Learning: know-how (single-loop learning) and know-why (double-loop learning)

In your working experience you likely have accumulated knowledge about ‘how things are done’. The assumptions you make and the organisational routines you use probably work well, otherwise you would not use them anymore. In other words, you have a considerable amount of know-how at your disposal.

However, taking a moment to think about ‘why’ these routines or procedures are in use can be valuable: it can help you challenge the prevailing assumptions or conceptions and the habitual routines and procedures of your organisation. You can then reconsider which actions would be best in each situation and start to improve and tailor the different skills, strategies and procedures you use. Better insight into the ‘know-why’ has positive impact on the ‘know-how’ as well.

Learning has been defined as consisting of two aspects:

  1. The acquisition of skill or know-how , which is the ability to perform effectively. This type of learning is also called 'single-loop' learning.
  2. The acquisition of know-why , which is the ability to understand why that action was useful and successful, i.e. when it should be applied. This type of learning is also called 'double-loop' learning.
In the CHANGING BEHAVIOUR project we have identified the importance of ‘double-loop’ learning (know-why) in addition to ‘single-loop’ learning’’ (know-how) in promoting energy efficiency.
  • ‘Single-loop’ learning is concerned with finding the solution to a technical or practical problem: which approach or instrument works best or most effectively in solving the problem? It is therefore closely related to know-how and grows with experience.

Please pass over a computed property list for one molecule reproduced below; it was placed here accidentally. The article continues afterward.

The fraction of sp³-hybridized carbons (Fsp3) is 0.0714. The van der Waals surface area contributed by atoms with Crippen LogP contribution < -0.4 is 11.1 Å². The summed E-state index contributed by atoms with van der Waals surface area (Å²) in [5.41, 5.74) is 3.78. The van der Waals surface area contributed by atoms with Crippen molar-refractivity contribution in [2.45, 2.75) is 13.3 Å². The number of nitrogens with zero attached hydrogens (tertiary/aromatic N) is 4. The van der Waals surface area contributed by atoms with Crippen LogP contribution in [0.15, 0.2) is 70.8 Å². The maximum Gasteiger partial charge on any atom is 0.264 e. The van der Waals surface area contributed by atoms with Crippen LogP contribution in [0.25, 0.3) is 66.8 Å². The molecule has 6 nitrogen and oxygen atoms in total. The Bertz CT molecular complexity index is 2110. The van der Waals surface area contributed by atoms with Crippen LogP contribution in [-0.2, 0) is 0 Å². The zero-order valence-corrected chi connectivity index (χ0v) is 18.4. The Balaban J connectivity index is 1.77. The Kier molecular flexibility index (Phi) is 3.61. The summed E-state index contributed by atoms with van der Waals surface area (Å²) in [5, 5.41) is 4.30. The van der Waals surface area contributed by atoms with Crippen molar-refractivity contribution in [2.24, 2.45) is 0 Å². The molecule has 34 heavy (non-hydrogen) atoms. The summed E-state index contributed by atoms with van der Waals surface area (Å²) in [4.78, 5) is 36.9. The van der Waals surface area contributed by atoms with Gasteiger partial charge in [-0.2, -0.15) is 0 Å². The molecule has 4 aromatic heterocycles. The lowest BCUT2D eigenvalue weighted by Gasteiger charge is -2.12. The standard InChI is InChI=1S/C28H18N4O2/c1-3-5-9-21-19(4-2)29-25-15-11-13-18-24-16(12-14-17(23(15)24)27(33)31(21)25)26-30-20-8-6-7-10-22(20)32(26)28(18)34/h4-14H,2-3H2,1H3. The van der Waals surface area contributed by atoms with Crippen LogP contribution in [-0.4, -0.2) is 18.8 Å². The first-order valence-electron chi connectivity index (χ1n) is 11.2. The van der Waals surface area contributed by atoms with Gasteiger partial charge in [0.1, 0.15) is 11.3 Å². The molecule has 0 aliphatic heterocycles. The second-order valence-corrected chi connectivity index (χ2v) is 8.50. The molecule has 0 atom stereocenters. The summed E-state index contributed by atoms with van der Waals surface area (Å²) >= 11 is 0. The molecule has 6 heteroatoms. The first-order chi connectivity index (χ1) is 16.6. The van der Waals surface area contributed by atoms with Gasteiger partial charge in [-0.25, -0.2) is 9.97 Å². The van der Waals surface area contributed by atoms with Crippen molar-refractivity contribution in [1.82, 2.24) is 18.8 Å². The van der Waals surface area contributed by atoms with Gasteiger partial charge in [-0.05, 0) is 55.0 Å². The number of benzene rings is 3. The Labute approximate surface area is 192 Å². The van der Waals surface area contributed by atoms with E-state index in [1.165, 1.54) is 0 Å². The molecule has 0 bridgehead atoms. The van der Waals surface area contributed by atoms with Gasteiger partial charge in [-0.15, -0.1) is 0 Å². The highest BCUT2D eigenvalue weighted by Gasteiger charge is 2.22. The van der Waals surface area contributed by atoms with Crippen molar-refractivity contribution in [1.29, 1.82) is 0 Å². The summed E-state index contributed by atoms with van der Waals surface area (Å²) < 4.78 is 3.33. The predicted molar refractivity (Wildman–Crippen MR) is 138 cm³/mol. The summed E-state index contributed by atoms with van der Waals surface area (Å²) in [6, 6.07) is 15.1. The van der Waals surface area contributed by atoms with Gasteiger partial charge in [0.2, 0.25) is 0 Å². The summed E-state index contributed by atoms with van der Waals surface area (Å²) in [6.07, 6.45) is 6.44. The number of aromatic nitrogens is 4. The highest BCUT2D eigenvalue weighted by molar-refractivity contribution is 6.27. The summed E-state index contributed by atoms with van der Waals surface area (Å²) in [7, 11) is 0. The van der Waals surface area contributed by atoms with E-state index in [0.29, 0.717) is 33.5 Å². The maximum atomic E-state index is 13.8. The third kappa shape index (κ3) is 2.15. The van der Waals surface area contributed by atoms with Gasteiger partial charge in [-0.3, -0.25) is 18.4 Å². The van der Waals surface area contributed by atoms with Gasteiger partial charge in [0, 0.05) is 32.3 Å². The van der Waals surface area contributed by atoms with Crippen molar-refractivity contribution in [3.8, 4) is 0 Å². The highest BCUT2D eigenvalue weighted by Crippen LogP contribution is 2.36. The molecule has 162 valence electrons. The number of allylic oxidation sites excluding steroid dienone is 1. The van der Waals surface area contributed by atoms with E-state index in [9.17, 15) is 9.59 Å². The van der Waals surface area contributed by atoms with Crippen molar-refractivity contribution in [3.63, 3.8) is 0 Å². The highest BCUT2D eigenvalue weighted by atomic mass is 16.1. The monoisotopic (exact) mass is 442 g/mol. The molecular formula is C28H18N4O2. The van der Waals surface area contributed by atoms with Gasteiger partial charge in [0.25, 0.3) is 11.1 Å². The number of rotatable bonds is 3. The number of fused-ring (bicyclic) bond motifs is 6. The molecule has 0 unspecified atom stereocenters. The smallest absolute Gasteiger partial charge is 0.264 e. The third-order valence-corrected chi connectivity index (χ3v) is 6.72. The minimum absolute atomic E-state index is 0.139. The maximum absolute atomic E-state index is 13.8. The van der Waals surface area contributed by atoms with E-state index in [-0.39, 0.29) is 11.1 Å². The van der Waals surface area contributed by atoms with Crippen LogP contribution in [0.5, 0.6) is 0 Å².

• ‘Double-loop’ learning, on the other hand, is concerned with underlying conceptions, assumptions, beliefs, norms and values. You might, for example, redefine the nature and causes of the problems you are trying to solve. Double-loop learning relates to the know-why , which helps you understand your own organisation and role and those of your target group and project stakeholders better.

How to create double-loop learning

The more traditional ‘single-loop’ learning aims to evaluate progress towards a set of pre-set goals and to estimate how effective a certain instrument or action was in achieving these goals. ‘Single-loop’ learning hence helps you to identify practical problems in your project and points you to alternative approaches, actions or instruments to improve the progress and outcomes of your project.
The section Evaluate and Learn in this toolkit contains elements that help you to integrate ‘single-loop’ learning into your work. Additionally, each step supports ‘double-loop’ learning by focusing on the assumptions, beliefs, norms and values underlying certain actions or expectations:
  1. Step 11: Define Progress and Manage External Expectations helps you to understand the expectations of all actor groups involved in your project.
  2. Conflicting values can be negotiated and common objectives established by responding to the feedback you get (Step 12: Get some Feedback).
  3. Evaluate and Improve encourages you to keep your project flexible and allow for changes based on careful evaluation.
  4. Develop a Learning Culture aims at challenging your own assumptions and routines. Therefore, all activities also contain one or several elements of ‘double-loop’ learning.